Here is what I mean when I say do not get greedy. When it comes to the emergency fund, it is simple, do not risk it. The minimum emergency fund balance should be held in a FDIC insured bank account, that has no principal risk. Accept the fact that the emergency fund is not investible. Yes, it is likely you will be giving up the potential for greater returns by not investing it, but at least you know it will be there when you need it. I personally like online banks that have saving or money market accounts currently (as of 2/27/17) paying close to 1%. When searching for a bank for your emergency fund, I suggest you start with an institution that you already do business with, like perhaps your credit card company. Oftentimes credit card companies, like American Express and Discover offer what they call high yield savings and money market accounts. You might also look into options at a local credit union if you prefer the idea of having the ability to visit a local branch. Regardless of where you choose to have the fund, keep it safe.
We have had some great questions from clients this month. Below are three that we thought were worthy to share.
1) I have both a SEP IRA and a Traditional IRA, should I combine them into one?
More often than not, the likely the answer will be yes. A SEP IRA and a Traditional IRA will both function as an IRA . The main difference between the two is a SEP IRA is able to receive employer contributions in addition to regular personal contributions, while a Traditional IRA can only receive personal contributions. The extra contribution ability afforded by a SEP IRA gives it a sizeable advantage over a Traditional IRA as a much larger amount could potentially be contributed to it each year. Typically small business owners, or employees of small businesses are the folks that would opt for a SEP IRA. If you already have both, we would suggest combining your Traditional into your SEP (the SEP being the account that survives), especially if you ever expect to be in a position to receive an employer contribution in the future. If you have a specific reason to have multiple IRA accounts, like different beneficiary designations or for the tracking of investments you may want to keep them separate. If not, combining them could make things easier. The less moving parts the better.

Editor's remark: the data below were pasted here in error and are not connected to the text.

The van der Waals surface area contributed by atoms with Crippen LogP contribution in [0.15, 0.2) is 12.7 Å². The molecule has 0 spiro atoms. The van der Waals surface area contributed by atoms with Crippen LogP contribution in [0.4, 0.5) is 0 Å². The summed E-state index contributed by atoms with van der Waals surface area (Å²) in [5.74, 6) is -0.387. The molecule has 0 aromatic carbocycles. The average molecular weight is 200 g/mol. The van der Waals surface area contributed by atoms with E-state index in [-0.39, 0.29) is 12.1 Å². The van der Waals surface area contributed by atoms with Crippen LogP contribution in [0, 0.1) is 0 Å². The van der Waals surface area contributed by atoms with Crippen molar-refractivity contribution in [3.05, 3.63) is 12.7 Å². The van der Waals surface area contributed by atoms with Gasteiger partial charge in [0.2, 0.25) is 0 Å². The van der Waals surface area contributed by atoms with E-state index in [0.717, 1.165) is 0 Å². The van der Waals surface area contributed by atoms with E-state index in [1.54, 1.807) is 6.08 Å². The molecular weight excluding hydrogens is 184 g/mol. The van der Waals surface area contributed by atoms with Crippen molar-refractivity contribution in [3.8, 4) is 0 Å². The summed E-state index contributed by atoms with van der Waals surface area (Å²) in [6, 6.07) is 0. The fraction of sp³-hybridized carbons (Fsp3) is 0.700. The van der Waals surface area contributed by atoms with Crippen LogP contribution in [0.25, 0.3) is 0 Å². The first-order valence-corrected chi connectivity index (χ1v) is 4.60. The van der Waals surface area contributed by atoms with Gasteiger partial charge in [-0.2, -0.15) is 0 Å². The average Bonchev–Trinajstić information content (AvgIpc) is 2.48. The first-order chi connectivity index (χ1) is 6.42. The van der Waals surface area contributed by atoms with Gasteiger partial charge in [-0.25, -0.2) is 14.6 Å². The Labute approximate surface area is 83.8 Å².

2) My tax preparer said that I owe capital gain taxes related to a mutual fund capital gain distribution in 2016. How could that be, I did not even sell the fund in 2016?
A capital gain distribution is a taxable distribution received as a shareholder of a mutual fund based on the fund’s activity for that year. It is suffice to say that capital gain distributions are annoying. All funds are required to pass through the capital gains that were realized in that year to shareholders before the end of the year. These come in the form of distributions. Not all funds pay capital gain distributions. Prior to buying a fund, it is helpful to look at items like, portfolio turnover or what percentage of the fund’s assets have unrealized gains to get a better idea if the fund has a potential for future capital gain distributions. Additionally, the investment research firm, Morningstar, publishes a tax cost ratio which measures the impact that taxes have had on a particular fund’s historical performance. It is important to consider the tax impact of any investment prior to purchase. After all, it is not what you make, it is what you get to keep that really matters.
3) I am required to take a minimum distribution from my IRA this year, when should I take it?
We would suggest that if you do not need the money now it would be best to delay taking the distribution until later in the year, preferably the last quarter. The benefit of waiting is it gives you more time for your money to have the ability to continue to work for you tax deferred. Many securities, like stocks and bonds, pay interest or dividends throughout the year. If you take your required distribution in January instead of December, you essentially give up almost a year’s worth of tax deferral potential. Regardless of when you take your RMD, just make sure you do take it before the end of the year. The penalty is egregious at 50% of the required distribution not taken.